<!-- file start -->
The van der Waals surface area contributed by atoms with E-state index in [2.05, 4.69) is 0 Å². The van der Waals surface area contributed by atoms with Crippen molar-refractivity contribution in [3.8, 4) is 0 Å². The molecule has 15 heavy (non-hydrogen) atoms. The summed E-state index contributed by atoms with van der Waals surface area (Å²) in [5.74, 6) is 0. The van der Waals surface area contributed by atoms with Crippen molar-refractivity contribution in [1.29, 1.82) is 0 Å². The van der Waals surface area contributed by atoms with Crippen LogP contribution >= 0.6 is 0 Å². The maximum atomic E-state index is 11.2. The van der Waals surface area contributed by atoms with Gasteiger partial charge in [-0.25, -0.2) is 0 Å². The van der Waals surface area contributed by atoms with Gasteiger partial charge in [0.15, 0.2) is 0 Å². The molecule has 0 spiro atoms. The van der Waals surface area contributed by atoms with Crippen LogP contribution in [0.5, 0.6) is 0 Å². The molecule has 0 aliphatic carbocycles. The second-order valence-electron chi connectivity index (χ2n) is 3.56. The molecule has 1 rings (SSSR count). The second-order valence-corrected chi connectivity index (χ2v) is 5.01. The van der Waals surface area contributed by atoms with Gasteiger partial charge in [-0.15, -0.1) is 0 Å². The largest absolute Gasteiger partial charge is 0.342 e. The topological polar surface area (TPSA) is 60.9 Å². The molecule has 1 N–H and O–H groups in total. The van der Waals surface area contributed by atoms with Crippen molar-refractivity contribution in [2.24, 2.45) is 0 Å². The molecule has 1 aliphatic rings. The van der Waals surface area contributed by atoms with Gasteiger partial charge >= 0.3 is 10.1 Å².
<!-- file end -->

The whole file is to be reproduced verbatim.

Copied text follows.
The van der Waals surface area contributed by atoms with E-state index in [2.05, 4.69) is 0 Å². The van der Waals surface area contributed by atoms with Crippen molar-refractivity contribution in [3.8, 4) is 0 Å². The molecule has 15 heavy (non-hydrogen) atoms. The summed E-state index contributed by atoms with van der Waals surface area (Å²) in [5.74, 6) is 0. The van der Waals surface area contributed by atoms with Crippen molar-refractivity contribution in [1.29, 1.82) is 0 Å². The van der Waals surface area contributed by atoms with Crippen LogP contribution >= 0.6 is 0 Å². The maximum atomic E-state index is 11.2. The van der Waals surface area contributed by atoms with Gasteiger partial charge in [-0.25, -0.2) is 0 Å². The van der Waals surface area contributed by atoms with Gasteiger partial charge in [0.15, 0.2) is 0 Å². The molecule has 0 spiro atoms. The van der Waals surface area contributed by atoms with Crippen LogP contribution in [0.5, 0.6) is 0 Å². The molecule has 0 aliphatic carbocycles. The second-order valence-electron chi connectivity index (χ2n) is 3.56. The molecule has 1 rings (SSSR count). The second-order valence-corrected chi connectivity index (χ2v) is 5.01. The van der Waals surface area contributed by atoms with Gasteiger partial charge in [-0.15, -0.1) is 0 Å². The largest absolute Gasteiger partial charge is 0.342 e. The topological polar surface area (TPSA) is 60.9 Å². The molecule has 1 N–H and O–H groups in total. The van der Waals surface area contributed by atoms with Crippen molar-refractivity contribution in [2.24, 2.45) is 0 Å². The molecule has 1 aliphatic rings. The van der Waals surface area contributed by atoms with Gasteiger partial charge >= 0.3 is 10.1 Å².